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Behind India’s repeated abstentions against Russia at UN, legacy of policies past

India’s abstention is being explained by experts as a balancing act of maintaining friends and partners of both sides. It is also a legacy of the Nehruvian foreign policy of non-alignment and the ways in which the two countries have interacted with each other in the United Nations.

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In the midst of the ongoing Russian aggression against Ukraine, India abstained from a United Nations Security Council’s (UNSC’s) resolution sponsored by the United States that deplores Russia’s actions in the strongest terms. Explaining its abstention, India’s permanent representative at the UN, T S Tirumurti said, “India is deeply disturbed by the recent turn of events in Ukraine.”

“Dialogue is the only answer to settling differences and disputes, however daunting that may appear at the moment. It is a matter of regret that the path of diplomacy was given up. We must return to it. For all these reasons, India has chosen to abstain on this resolution,” said Tirumurti.

While Russia expectedly vetoed the resolution, China and the UAE too abstained from the vote. The remaining 11 members of the UNSC voted in favour of the resolution.

India’s abstention is being explained by experts as a balancing act of maintaining friends and partners of both sides. It is also a legacy of the Nehruvian foreign policy of non-alignment and the ways in which the two countries have interacted with each other in the United Nations.

India’s tilt towards the Soviet Union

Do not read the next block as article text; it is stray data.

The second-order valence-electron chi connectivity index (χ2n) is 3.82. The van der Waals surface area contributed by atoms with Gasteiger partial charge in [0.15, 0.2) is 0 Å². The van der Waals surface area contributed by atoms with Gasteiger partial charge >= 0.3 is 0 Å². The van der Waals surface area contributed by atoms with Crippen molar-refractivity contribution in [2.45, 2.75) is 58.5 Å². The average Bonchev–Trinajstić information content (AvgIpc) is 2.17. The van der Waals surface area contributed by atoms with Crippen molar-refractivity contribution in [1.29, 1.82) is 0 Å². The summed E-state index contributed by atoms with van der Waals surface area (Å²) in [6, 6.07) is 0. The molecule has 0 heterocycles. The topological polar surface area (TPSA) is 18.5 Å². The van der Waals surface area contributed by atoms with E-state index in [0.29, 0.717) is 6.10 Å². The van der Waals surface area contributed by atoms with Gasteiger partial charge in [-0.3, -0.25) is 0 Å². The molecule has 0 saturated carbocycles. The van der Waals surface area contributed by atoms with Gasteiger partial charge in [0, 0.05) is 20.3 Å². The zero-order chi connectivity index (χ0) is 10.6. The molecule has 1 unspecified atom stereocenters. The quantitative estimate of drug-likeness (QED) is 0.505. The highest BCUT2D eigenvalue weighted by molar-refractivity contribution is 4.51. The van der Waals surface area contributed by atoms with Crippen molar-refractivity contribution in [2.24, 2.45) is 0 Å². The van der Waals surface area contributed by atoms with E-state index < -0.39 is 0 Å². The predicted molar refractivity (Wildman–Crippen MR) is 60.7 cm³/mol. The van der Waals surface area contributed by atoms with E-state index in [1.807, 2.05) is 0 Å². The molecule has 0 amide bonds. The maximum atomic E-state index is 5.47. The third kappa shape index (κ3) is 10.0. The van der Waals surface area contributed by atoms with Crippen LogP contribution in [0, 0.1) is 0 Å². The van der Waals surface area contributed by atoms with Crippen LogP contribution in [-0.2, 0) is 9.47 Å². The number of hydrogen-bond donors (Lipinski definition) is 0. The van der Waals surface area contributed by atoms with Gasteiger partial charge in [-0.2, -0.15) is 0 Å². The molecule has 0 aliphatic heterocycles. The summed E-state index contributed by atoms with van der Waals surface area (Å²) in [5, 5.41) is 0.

After Independence, India has maintained a neutral stance in a bipolar world following the policy of non-alignment. The Non-Alignment Movement or NAM is a group of 120 countries from the developing world that have not aligned with any major power bloc. The movement was established in 1961 through the initiative of Jawaharlal Nehru along with the heads of Yugoslavia, Egypt, Ghana and Indonesia. Despite the official policy of non-alignment, a slight tilt towards the Soviet Union was noticeable during this period.

Professors Sanjay Kumar Pandey and Ankur Yadav in a 2018 research paper have suggested that the underpinnings of India’s affinity towards the Soviet Union can be explained through the deep impact that Socialist and Marxist ideas had on many leaders of the freedom struggle. “Ideological leaning of Jawaharlal Nehru, Subhas Chandra Bose, formation of the Socialist Republican Association/Army, and adoption of socialism and state planning by India are testimony to the relevance of Socialist ideas and Soviet Union in India’s post-independence history,” they write.